jueves, 26 de enero de 2012

Managed Metadata Column Limitations

1) No InfoPath Support

There is no InfoPath support for Managed Metadata columns. Regardless of whether this is a InfoPath form that is hosted through Forms Services or a list form it is not supported.

If you try to customize a form with InfoPath that has a Managed Metadata column you will get this:


This is really, really important if you intended to use InfoPath to start customizing all of your forms and intended to also leverage Managed Metadata. Put simply you cant

2) No SharePoint Workspace Support

There is also no support for Managed Metadata columns in SharePoint workspace, as pointed out by a blog from Paul Culmsee. So if you have requirements around taking content offline with Workspace be careful on deciding whether Managed Metadata is right for you.


3) No Support in Office 2007

This is another one that gets many organizations. You can not edit Managed Metadata columns from the Office 2007 client, or 2003 for that matter. If you want  to be able to edit Managed Metadata columns you need to have Office 2010 installed.

This can be a major pain, especially if you have Managed Metadata columns set to required on a particular Content Type or library. For more information Corey Roth did a great point over at nothingbutsharepoint.com. Go check it out and don’t get caught like many organizations have.

4) Cannot Edit Managed Metadata values in Datasheet Mode

You cannot edit Managed Metadata columns in datasheet mode, the selected cells are read only. Therefore for bulk changes you need to either go through each item one by one, or you can also get some of the functionality of bulk metadata changed through Document Sets as I describe in this article.


There also seem to be quite a few third party solutions that are making their way on they market to tackle this issue as well.

5) Limitations in Views

There are also some limitations in the operators that you can use for views with Managed Metadata fields. You cannot use the ‘Begins With’ or ‘Contains’ operators for filters in views. Try that and you will get this:


6) Extra care required in SharePoint Designer Workflows

Many people assume that Managed Metadata columns do not work in SharePoint Designer workflows, when in fact they do.

However you cannot simply plug in the name of the term that you want to use by need to use GUID of the term.

If you are comparing fields you need to compare the value with the following format:


So for setting values you are looking at a format of:


or you might have something simpler like:


You can find out the correct format when you look at the field in Datasheet view and then use it in your workflows. So if I have a label of “Compliance” I need to find out what the format is and then use that in my workflow:


Yes its not fun, and I am sure that there are cases where this might not work or break. However it is possible but requires extra planning.

7) Feature deployment of Managed Metadata requires care

Once again this isn’t a limitation per se but it does require some extra care and knowledge. I am not the guy to get into the details of how this should be done but have a look at the following articles that explain some of what you need to consider:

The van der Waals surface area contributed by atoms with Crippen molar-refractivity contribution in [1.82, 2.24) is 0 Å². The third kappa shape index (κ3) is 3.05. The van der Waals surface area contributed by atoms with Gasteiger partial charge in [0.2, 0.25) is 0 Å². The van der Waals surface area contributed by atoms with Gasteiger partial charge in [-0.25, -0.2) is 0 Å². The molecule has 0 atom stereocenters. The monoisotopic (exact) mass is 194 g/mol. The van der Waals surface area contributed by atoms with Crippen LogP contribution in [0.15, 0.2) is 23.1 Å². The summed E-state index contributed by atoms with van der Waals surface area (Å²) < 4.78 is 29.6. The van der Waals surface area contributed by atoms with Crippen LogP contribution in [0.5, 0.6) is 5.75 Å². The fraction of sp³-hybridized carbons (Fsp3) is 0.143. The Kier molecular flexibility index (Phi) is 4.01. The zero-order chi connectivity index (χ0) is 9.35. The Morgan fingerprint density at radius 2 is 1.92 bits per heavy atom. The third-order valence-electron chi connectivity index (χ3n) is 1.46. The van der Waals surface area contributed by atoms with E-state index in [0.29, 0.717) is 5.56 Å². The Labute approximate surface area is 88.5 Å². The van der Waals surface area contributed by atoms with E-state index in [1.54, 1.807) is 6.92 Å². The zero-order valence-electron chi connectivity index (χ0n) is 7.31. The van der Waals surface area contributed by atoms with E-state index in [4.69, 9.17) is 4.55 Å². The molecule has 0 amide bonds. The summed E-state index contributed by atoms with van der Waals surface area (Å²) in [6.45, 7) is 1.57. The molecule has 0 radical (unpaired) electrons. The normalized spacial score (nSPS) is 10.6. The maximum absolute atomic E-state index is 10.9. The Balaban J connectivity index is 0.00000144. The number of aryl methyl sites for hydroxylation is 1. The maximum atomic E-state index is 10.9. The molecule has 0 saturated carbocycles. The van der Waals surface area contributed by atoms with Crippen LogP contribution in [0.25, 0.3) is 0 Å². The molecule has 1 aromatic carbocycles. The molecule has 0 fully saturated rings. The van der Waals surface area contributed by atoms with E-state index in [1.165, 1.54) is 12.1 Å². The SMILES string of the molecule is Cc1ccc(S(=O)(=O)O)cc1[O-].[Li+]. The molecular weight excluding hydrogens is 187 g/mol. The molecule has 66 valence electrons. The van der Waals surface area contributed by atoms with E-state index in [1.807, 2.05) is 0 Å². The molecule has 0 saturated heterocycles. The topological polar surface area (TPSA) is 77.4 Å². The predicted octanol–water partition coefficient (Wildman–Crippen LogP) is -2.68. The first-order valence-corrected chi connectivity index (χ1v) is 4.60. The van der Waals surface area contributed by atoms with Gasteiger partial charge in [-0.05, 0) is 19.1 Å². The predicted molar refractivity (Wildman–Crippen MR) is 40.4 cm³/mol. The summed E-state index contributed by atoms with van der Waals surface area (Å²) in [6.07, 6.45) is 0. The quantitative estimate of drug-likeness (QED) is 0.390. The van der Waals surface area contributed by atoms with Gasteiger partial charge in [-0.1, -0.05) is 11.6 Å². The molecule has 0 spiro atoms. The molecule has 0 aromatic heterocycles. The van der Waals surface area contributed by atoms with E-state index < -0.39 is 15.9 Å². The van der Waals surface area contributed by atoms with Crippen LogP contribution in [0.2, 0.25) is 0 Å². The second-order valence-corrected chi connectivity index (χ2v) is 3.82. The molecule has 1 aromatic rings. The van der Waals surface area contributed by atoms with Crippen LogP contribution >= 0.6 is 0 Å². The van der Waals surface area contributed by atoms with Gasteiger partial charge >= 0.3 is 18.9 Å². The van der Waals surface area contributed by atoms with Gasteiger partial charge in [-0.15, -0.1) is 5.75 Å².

8 ) Cannot be used in calculated fields

You cannot use a Managed Metadata Column for calculated fields. So if you have a requirement to do a calculated field you will need to use another column type

9) Maximum of 250 terms selected per Managed Metadata Column

This was pointed out to me by Kelly D Jones on his blog post entitled SharePoint Managed Metadata Column Limitation. Turns out that you can only have a maximum of 250 terms selected for a particular column otherwise you get an error.

10) Caution when restoring a Local Term Set to another Content Database

Another suggestion, this time from Bobby Chang from a post entitled Beware Local Term Store. When you create customize a Term Set for a Managed Metadata column you will experience issues if you then try to back up and restore it into another content database.

11) Taxonomy feature is not activated on the Blank Site Template

This one comes from Andy Burns that talks about why the feature needed to create a Managed Metadata column is not enabled on the blank site template ( you can see it here).

Fortunately it is pretty easy to fix, you just have to enable the Taxonomy feature.

12) Know capacity boundaries

This was mentioned by Richard Harbridge that you should be aware of the capacity limits around Managed Metadata. For all of the limits check out the SharePoint 2010 capacity management: Software boundaries and limits TechNet article. Remember if designing for large clients there are limit to how far you can push the Managed Metadata service.

13) Cannot add a Managed Metadata Column through SharePoint Designer

Although you can add a Managed Metadata column via the web interface you cannot add a Managed Metadata column with SharePoint Designer 2010. It’s a little weird but with a simple workaround.





Más información:

Un-Managed Metadata: A couple of gotchas by Paul Culmsee

SharePointSanity.com: Managed Metadata “Gotchas”

SharePoint 2010 Managed Metadata: Understanding the  tradeoffs – knowing when to use and when to pass by Jennifer Mason

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